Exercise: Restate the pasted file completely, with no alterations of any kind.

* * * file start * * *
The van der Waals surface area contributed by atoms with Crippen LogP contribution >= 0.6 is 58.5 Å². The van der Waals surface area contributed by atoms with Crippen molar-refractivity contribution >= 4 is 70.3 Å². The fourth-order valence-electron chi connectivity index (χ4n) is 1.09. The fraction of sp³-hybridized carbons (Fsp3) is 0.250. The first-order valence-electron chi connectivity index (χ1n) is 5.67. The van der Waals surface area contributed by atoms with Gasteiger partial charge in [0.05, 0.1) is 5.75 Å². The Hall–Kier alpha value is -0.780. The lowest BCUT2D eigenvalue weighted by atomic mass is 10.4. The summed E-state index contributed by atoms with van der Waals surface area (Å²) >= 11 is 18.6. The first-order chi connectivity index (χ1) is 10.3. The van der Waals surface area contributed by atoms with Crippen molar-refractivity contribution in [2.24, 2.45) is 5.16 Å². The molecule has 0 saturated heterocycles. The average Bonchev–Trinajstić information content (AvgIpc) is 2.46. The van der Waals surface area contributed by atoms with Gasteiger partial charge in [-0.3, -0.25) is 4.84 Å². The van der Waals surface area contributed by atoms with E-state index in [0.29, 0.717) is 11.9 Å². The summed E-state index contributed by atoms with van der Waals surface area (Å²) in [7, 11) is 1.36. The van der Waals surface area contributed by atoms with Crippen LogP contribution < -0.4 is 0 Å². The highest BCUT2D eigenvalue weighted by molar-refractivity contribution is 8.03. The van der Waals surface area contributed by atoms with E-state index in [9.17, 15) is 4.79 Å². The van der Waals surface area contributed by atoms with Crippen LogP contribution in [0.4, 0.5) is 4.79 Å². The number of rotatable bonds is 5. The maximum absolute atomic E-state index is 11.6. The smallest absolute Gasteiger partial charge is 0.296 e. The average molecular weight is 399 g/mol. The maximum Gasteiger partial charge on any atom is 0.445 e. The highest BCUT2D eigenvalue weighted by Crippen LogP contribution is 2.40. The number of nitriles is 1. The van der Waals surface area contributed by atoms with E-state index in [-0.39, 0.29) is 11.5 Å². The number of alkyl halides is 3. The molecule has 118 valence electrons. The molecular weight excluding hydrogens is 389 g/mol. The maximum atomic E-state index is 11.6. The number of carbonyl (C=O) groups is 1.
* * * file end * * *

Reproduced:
The van der Waals surface area contributed by atoms with Crippen LogP contribution >= 0.6 is 58.5 Å². The van der Waals surface area contributed by atoms with Crippen molar-refractivity contribution >= 4 is 70.3 Å². The fourth-order valence-electron chi connectivity index (χ4n) is 1.09. The fraction of sp³-hybridized carbons (Fsp3) is 0.250. The first-order valence-electron chi connectivity index (χ1n) is 5.67. The van der Waals surface area contributed by atoms with Gasteiger partial charge in [0.05, 0.1) is 5.75 Å². The Hall–Kier alpha value is -0.780. The lowest BCUT2D eigenvalue weighted by atomic mass is 10.4. The summed E-state index contributed by atoms with van der Waals surface area (Å²) >= 11 is 18.6. The first-order chi connectivity index (χ1) is 10.3. The van der Waals surface area contributed by atoms with Crippen molar-refractivity contribution in [2.24, 2.45) is 5.16 Å². The molecule has 0 saturated heterocycles. The average Bonchev–Trinajstić information content (AvgIpc) is 2.46. The van der Waals surface area contributed by atoms with Gasteiger partial charge in [-0.3, -0.25) is 4.84 Å². The van der Waals surface area contributed by atoms with E-state index in [0.29, 0.717) is 11.9 Å². The summed E-state index contributed by atoms with van der Waals surface area (Å²) in [7, 11) is 1.36. The van der Waals surface area contributed by atoms with Crippen LogP contribution < -0.4 is 0 Å². The highest BCUT2D eigenvalue weighted by molar-refractivity contribution is 8.03. The van der Waals surface area contributed by atoms with E-state index in [9.17, 15) is 4.79 Å². The van der Waals surface area contributed by atoms with Crippen LogP contribution in [0.4, 0.5) is 4.79 Å². The number of rotatable bonds is 5. The maximum absolute atomic E-state index is 11.6. The smallest absolute Gasteiger partial charge is 0.296 e. The average molecular weight is 399 g/mol. The maximum Gasteiger partial charge on any atom is 0.445 e. The highest BCUT2D eigenvalue weighted by Crippen LogP contribution is 2.40. The number of nitriles is 1. The van der Waals surface area contributed by atoms with E-state index in [-0.39, 0.29) is 11.5 Å². The number of alkyl halides is 3. The molecule has 118 valence electrons. The molecular weight excluding hydrogens is 389 g/mol. The maximum atomic E-state index is 11.6. The number of carbonyl (C=O) groups is 1.